Friday, December 13, 2013

Modern Romance

When I was sixteen I believed in a certain kind of romance. Not having very many relationships (read: none) my ideas of romance consisted of what I think is best summed up in a scene in High Fidelity-

Barry: I wanna date a musician.
Rob Gordon: I wanna live with a musician. She'd write songs at home and ask me what I thought of them, and maybe even include one of our little private jokes in the liner notes.
Barry: Maybe a little picture of me in the liner notes.
Dick: Just in the background somewhere.

When I was nineteen my life took a different turn. An unplanned pregnancy, an engagement, in-laws, jobs- suddenly Little Girl Lost turned into Little Girl Better Get Your Shit Together, Fast. Romance took a backseat to reality. 

My first marriage didn't work out. Two people going through different sets of growing pains that turned them into strangers with different outlooks on separate paths- things got loud, then they got silent. The type of atrophy where you look across the dinner table and wait for the other person, with just as much sadness in their eyes, to announce the time of death. We only knew each other through our son. And in wanting to keep things happy for him, we severed our own animosity and forged new lives with the same goal- become better people for him.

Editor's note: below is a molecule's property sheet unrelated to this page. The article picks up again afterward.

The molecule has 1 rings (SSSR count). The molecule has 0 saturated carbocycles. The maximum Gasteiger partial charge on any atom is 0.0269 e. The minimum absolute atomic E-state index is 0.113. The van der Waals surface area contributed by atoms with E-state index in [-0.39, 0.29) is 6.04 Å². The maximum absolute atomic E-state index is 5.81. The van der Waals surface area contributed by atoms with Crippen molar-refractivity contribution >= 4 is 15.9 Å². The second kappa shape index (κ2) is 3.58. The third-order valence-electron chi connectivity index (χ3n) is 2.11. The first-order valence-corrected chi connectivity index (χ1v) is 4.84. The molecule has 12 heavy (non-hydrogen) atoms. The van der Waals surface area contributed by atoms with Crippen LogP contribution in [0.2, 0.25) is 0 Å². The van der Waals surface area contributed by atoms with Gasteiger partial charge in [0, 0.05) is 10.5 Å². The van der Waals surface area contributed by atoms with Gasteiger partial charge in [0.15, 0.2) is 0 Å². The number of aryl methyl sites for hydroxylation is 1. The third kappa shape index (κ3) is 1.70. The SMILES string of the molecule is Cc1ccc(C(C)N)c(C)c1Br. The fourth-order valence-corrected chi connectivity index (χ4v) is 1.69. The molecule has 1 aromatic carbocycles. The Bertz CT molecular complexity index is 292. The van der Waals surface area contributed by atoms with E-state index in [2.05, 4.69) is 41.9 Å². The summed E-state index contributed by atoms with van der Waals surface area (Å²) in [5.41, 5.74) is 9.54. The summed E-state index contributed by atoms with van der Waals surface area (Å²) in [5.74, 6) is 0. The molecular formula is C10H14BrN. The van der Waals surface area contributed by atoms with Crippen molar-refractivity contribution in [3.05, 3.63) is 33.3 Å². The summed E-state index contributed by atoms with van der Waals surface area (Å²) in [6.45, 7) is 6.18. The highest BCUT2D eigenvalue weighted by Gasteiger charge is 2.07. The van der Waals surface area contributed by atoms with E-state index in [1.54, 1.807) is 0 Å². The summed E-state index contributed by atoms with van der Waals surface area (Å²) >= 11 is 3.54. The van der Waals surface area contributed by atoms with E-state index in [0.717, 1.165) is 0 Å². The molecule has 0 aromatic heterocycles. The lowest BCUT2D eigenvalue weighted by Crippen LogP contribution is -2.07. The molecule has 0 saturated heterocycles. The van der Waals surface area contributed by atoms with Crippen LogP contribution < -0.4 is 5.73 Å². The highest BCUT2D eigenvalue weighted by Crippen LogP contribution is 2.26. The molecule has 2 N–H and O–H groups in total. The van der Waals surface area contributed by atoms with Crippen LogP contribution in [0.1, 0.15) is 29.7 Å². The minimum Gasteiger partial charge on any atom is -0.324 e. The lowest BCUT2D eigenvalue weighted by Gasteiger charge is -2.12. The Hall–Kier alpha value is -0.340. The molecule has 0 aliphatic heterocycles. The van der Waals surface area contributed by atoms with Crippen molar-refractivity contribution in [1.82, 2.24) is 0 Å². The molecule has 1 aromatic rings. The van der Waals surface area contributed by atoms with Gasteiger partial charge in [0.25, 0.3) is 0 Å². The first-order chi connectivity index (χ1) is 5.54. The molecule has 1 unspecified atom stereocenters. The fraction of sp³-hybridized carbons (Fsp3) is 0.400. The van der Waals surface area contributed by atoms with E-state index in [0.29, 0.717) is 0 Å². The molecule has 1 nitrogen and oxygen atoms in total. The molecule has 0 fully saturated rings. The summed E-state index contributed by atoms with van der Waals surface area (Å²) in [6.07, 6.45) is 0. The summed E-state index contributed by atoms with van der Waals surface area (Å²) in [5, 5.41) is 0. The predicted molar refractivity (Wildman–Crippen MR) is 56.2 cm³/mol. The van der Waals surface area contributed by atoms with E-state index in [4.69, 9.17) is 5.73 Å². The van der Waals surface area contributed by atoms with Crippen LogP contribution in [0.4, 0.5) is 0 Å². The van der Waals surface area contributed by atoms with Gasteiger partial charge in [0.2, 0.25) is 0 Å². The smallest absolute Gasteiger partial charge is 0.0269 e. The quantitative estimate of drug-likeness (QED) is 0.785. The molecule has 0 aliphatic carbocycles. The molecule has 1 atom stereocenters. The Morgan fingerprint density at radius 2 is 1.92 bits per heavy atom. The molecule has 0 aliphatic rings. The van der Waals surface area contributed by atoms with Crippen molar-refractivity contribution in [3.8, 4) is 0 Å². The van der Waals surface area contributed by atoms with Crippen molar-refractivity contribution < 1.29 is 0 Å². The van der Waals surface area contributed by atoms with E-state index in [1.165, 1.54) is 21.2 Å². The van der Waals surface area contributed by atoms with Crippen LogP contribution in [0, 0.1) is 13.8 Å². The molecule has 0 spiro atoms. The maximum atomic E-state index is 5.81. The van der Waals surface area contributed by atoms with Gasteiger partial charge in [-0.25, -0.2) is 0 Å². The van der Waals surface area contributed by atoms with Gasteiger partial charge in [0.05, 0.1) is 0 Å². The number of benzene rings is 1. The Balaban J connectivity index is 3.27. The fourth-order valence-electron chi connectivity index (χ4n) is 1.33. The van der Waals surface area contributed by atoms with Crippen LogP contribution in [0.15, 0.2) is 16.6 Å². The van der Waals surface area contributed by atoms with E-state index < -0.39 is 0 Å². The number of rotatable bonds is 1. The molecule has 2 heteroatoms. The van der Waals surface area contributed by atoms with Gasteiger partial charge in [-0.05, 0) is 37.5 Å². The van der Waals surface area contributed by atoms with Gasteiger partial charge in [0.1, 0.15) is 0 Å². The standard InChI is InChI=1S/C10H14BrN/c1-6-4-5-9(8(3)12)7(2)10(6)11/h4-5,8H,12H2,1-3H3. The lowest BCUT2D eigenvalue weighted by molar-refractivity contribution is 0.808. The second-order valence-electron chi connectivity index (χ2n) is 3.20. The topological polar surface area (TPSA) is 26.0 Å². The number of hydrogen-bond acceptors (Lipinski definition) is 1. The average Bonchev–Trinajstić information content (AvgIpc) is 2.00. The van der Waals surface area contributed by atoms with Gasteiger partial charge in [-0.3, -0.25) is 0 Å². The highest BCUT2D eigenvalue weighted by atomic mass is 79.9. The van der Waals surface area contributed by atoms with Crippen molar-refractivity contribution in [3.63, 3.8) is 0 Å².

When I unloaded the bags of clothing and belongings, weighed more heavy by disappointment, by feelings of failure, into the empty room that I currently live in (although the scenery has changed drastically) I swore I'd never go through that again. I'd never marry again. And what's more- I'd probably never really trust the workings of love or relationships. The inner cynic had proof now and it became my cross to bare. 

One windy and overcast day in November 2011, my best friend/roommate and I went out to lunch at Bumsted's and began our usual lunch discussions. At that point I was fed up with my call center job that left me a silent ball of disenchantment at the end of every workday and Colleen, picking up the nuances in my behavior the way one will when you live with them for a bit, asked me if I considered just changing it up.

"Have you served before?"
"Yeah, kind of. It was alright."
"Why don't you apply here?!"
"Okay. Why not..."

I filled out an impromptu application on a piece of yellow legal paper and left it with our server. Colleen texted Bethany, former roommate and current bartender at Bumsted's, and asked a favor and a week later I had an interview. 

I walked in and asked the bartender about my impending interview, not realizing who I was talking to would become one of the most important people in my life. 

I got the job. 

I met Zack.

We hustled through a busy season together. Making small talk and jokes in between putting in orders and bussing tables. The small talk turned into hours long post-work conversations with him behind the bar and me becoming more loose lipped with each vodka gimlet until suddenly the stranger I saw the day of my interview turned into a friend and then...something.